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Syncretism - What is Syncretism?

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Syncretism is the formation of new religious ideas from multiple distinct sources, often-contradictory sources. All religions (as well as philosophies, system of ethics, cultural norms, etc.) possess some level of syncretism because ideas do not exist in a vacuum. People who believe in these religions will also be influenced by other familiar ideas, including their previous religion or another religion with which they are familiar.

Common Examples of Syncretism:

Islam, for example, was originally influenced by 7th century Arab culture, but not by African culture, with which it has no initial contact. Christianity draws heavily from Jewish culture (since Jesus was a Jew), but also bears the influence of the Roman Empire, in which the religion developed for its first several hundred years.

Examples of Syncretic Religion – African Diaspora Religions:

However, neither Christianity nor Islam is commonly labeled a syncretic religion. Syncretic religions are much more obviously influenced by contradictory sources. African Diaspora religions, for example, are common examples of syncretic religions. Not only do they draw upon multiple indigenous beliefs, they also draw upon Catholicism, which in its traditional form strongly contradicts these indigenous beliefs. Indeed, many Catholics see themselves as having very little in common with practitioners of Vodou, Santeria, etc.

Neopaganism:

Some neopagan religions are also strongly syncretic. Wicca is the most well known example, consciously drawing from a variety of different pagan religious sources as well as Western ceremonial magic and occult thought, which is traditionally very Judeo-Christian in context. However, neopagan reconstructionists such as Asatruar are not particularly syncretic, as they attempt to understand the recreate Norse beliefs and practices to the best of their ability.

Raelian Movement:

The Raelian Movement might be seen as syncretic because it has two very strong sources of belief. The first is Judeo-Christianity, recognizing Jesus as a prophet (as well as the Buddha and others), the use of the term Elohim, interpretations of the Bible, and so forth. The second is UFO culture, envisioning our creators as extraterrestrials rather than non-corporeal spiritual beings.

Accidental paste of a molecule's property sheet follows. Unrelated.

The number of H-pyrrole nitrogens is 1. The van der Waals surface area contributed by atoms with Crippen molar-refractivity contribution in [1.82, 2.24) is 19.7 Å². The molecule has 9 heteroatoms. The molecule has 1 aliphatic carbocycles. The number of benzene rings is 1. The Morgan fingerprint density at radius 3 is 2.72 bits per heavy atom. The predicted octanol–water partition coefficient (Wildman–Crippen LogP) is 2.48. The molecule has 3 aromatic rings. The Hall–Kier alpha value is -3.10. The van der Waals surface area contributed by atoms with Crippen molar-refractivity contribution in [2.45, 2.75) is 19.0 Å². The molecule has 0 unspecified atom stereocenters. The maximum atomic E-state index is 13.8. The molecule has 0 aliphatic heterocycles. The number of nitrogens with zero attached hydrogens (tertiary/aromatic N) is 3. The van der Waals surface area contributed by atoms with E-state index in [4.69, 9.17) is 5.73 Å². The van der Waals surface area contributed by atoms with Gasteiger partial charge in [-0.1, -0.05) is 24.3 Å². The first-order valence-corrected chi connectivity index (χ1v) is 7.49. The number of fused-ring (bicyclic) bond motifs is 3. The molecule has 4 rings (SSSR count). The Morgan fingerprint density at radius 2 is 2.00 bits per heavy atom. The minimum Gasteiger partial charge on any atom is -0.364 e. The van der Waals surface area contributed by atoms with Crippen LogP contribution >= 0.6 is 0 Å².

Baha'i Faith:

Some categorize the Baha'i as syncretic because they accept multiple religions contain aspects of truth. However, the specific teachings of the Baha'i Faith are primarily Judeo-Christian in nature. Just Christianity developed from Judaism and Islam developed from Judaism and Christianity, the Baha'i faith developed most strongly from Islam. While it recognizes Krishna and Zoroaster as prophets, it really doesn't teach much of Hinduism or Zoroastrianism as being Baha'i beliefs.

Rastafari Movement:

The Rastafari Movement is also strongly Judeo-Christian in its theology. However, its black-empowerment component is a central and driving force within Rasta teaching, belief and practice. So, on one hand, the Rastas have a strong additional component. On the other hand, that component is not necessarily terribly contradictory to Judeo-Christian teaching (unlike the UFO component of the Raelian Movement, which depicts Judeo-Christian beliefs and mythology in a radically different context).

Conclusion:

Labeling a religion as syncretic is frequently not easy. Some are very commonly identified as syncretic, such as the African Diaspora religions. However, even that is not universal. Miguel A. De La Torre objects to the label for Santeria because he feels Santeria uses Christian saints and iconography merely as a mask for Santeria beliefs, rather than actually embracing Christian belief, for example.

Some religions possess very little syncretism and thus are never labeled as a syncretic religion. Judaism is a good example of this.

Many religions exist somewhere in the middle, and deciding exactly where they should be placed in the syncretic spectrum can be a dicey and somewhat subjective process.

One thing that should be remembered, however, is that syncretism should in no way be seen as an legitimizing factor. All religions possess some degree of syncretism. It's how humans work. Even if you believe God (or gods) delivered a particular idea, if that idea was completely alien to the listeners, they would not accept it. Moreover, once they receive said idea, that belief can be expresses in a variety of ways, and that expression will be colored by other prevailing cultural ideas of the time.

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